Police found 11 bodies over the weekend at two highway rest stops in Nuevo Laredo, a border city in the northeastern Mexican state of Tamaulipas, officials said.
The unidentified bodies were discovered Sunday morning on the highway that links Nuevo Laredo to Monterrey, the capital of Nuevo Leon state, police spokesmen told Efe.
Seven bodies were found at kilometer 7 and the other four were at kilometer 11, and all the victims had been shot, police said, adding that the killers left messages next to the bodies.
Three suspected drug traffickers, meanwhile, were killed in a shootout Friday with soldiers in Nuevo Laredo, located across the border from Laredo, Texas, the Defense Secretariat said.
The incident occurred at kilometer 13 of the Nuevo Laredo-Monterrey federal highway, the secretariat said.
The shootout started when soldiers from a unit assigned to the 4th Military Region stopped a tractor-trailer that was being “driven in an erratic manner,” the secretariat said.
A group of armed men inside the trailer opened fire when the soldiers tried to open the door.
“An explosion was heard inside the cargo compartment” during the shootout, the secretariat said.
The blast started a fire that killed the three gunmen, the secretariat said.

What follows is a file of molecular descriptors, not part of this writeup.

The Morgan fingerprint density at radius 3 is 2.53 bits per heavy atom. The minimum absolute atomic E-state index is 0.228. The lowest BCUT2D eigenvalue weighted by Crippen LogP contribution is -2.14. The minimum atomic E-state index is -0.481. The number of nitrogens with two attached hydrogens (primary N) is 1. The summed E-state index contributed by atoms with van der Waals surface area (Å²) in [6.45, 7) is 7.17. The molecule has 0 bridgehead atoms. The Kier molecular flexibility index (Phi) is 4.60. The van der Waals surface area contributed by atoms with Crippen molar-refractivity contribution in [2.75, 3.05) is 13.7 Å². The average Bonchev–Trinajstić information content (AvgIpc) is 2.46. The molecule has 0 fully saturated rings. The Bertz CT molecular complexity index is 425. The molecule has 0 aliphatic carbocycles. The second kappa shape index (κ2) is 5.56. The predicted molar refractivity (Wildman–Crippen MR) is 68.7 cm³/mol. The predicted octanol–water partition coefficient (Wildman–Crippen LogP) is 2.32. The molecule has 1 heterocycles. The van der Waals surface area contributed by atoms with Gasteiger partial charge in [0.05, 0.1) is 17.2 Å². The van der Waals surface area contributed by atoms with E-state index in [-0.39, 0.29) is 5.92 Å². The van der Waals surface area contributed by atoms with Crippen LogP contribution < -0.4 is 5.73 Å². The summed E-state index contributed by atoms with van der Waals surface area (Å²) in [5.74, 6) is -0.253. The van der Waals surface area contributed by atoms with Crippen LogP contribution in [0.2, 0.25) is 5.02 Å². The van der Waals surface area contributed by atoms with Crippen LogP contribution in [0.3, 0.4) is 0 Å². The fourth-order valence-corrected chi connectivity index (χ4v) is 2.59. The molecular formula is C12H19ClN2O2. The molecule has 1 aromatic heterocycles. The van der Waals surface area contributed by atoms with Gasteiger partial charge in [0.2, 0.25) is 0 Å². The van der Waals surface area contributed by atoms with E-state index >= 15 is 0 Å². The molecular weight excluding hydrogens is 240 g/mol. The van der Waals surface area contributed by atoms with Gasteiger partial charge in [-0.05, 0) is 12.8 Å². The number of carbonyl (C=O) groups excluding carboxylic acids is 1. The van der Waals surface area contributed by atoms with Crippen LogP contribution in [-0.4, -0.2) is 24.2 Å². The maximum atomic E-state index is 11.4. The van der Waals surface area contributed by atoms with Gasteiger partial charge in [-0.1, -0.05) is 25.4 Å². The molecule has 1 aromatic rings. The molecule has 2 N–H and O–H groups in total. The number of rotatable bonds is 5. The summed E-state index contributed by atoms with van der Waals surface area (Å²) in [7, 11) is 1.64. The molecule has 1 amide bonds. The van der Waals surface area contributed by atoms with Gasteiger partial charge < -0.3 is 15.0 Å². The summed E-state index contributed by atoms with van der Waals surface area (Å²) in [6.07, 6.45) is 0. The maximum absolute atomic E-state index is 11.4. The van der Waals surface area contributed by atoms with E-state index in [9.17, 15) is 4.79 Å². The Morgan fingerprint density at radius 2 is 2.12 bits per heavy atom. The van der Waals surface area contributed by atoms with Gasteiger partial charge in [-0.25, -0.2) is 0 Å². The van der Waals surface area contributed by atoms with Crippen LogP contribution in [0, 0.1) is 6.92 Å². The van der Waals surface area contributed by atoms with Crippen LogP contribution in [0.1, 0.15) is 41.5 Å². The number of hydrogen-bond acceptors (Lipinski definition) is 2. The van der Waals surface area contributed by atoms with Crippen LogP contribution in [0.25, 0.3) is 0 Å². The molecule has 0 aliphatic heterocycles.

Soldiers found three partially burned bales of cocaine, a package containing synthetic drugs, 31 rifles, nine handguns, a rocket-propelled grenade (RPG), 16 other grenades, a fragmentation grenade, 156 ammunition clips for different types of weapons, 24 rounds of loose ammunition, 13 cell phones, cash and other gear inside the truck.
Most of the weapons were burned, the secretariat said.
The border state of Tamaulipas has been the scene since early last year of a war for control of territory and smuggling routes between the Gulf and Los Zetas drug cartels.
A total of 15,270 people died in drug-related violence in Mexico last year, and more than 35,000 people have died since President Felipe Calderon declared war on the country’s cartels shortly after taking office in December 2006.
Calderon has deployed tens of thousands of soldiers and Federal Police officers across the country to combat drug cartels and other criminal organizations.
The anti-drug operation, however, has failed to put a dent in the violence due, according to experts, to drug cartels’ ability to buy off the police and even high-ranking officials.